I am a PhD candidate specializing in modern Eastern European history, with a particular interest in the political and social history of Poland. I am interested in ports, post-World War II urban reconstruction, the establishment of the Polish postwar communist regime, and resistance to that regime. My other fields of interest include modern Western Europe and environmental history. I have a BSFS in International History from Georgetown University.

Keri Lambert's picture Keri Lambert


I’m a PhD student specializing in twentieth century African and environmental history. My dissertation, “Planting Trees, Tapping Ghanaians: Cultivating Rubber and Nationhood in 20th Century Ghana,” will explore the ways in which farmers, the state, and transnational companies consolidated land, labor, and capital to develop rubber plantations in colonial and post-colonial Ghana. The rubber industry presents a particularly useful case to observe how Ghanaians in rural areas of the peripheral Western Region have engaged with hegemonic institutions and resources – both natural and social – in... Read More

Adrián Lerner Patrón's picture Adrián Lerner Patrón

Graduate School Student

Environmental history; Latin American history; the history of public health; social and political history

Timothy Lorek's picture Timothy Lorek


Tim Lorek is a PhD candidate in the Department of History. His dissertation, “Developing Paradise: Agricultural Science in Colombia’s Cauca Valley, 1927-1967” examines a long history of agronomy and environmental changes in a Latin American tropical river valley. He is also co-organizer of the international conference “Traveling Technocrats: Experts and Expertise in Cold War Latin America,” held at Yale in October of 2016, and coordinator of Yale’s Agrarian Studies program for the 2016-17 academic year. His dissertation committee includes Gilbert Joseph (Chair), Paul Sabin, Stuart Schwartz... Read More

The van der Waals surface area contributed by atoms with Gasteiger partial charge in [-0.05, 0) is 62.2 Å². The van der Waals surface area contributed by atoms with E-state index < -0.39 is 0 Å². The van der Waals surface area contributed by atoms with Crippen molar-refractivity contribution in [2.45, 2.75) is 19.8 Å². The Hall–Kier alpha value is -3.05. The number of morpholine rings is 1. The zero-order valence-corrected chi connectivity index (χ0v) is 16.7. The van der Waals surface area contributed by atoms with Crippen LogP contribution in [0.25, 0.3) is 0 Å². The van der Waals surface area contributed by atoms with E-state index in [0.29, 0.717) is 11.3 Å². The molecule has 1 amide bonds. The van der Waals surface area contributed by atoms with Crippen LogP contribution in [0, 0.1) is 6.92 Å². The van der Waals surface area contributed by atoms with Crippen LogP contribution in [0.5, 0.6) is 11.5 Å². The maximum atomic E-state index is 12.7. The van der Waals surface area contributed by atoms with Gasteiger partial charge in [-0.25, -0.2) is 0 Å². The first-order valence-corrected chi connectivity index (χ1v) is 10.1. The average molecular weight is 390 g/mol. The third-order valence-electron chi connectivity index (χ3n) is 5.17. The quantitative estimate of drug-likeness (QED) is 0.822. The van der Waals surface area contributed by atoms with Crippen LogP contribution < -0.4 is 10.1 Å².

Ashanti Shih's picture Ashanti Shih

History of Science, History of Medicine

Ashanti was born and raised in Honolulu, Hawai‘i. In 2011, she graduated from the University of California, Berkeley with a bachelor’s degree in History and Art Practice. Her undergraduate thesis explored the history of Japan’s nuclear energy program, focusing on the controversial use of American nuclear fuel in the 1970s.

At Yale, Ashanti studies the history of ecology and environmental history in the Pacific region. Her dissertation, tentatively titled, “Alien Ecologies: Conservation and Identity in Twentieth-century Hawai‘i,” focuses... Read More

Ila Tyagi's picture Ila Tyagi

American Studies and Film Studies

My dissertation, tentatively titled “Seeing the Invisible: The American Oil Industry in Moving Images,” addresses visual solutions to the problem of representing phenomena that elude the eye. Over four chapters, I examine drones equipped with cameras monitoring the enormous spatial sprawl of oilfields in Alaska; guerrilla documentaries looking past BP’s attempts to conceal the 2010 Deepwater Horizon oil spill in the Gulf of Mexico; animated sequences in Cold War-era sponsored films that depict underground drilling; and early actualities capturing the new appeals to smell, taste, and touch... Read More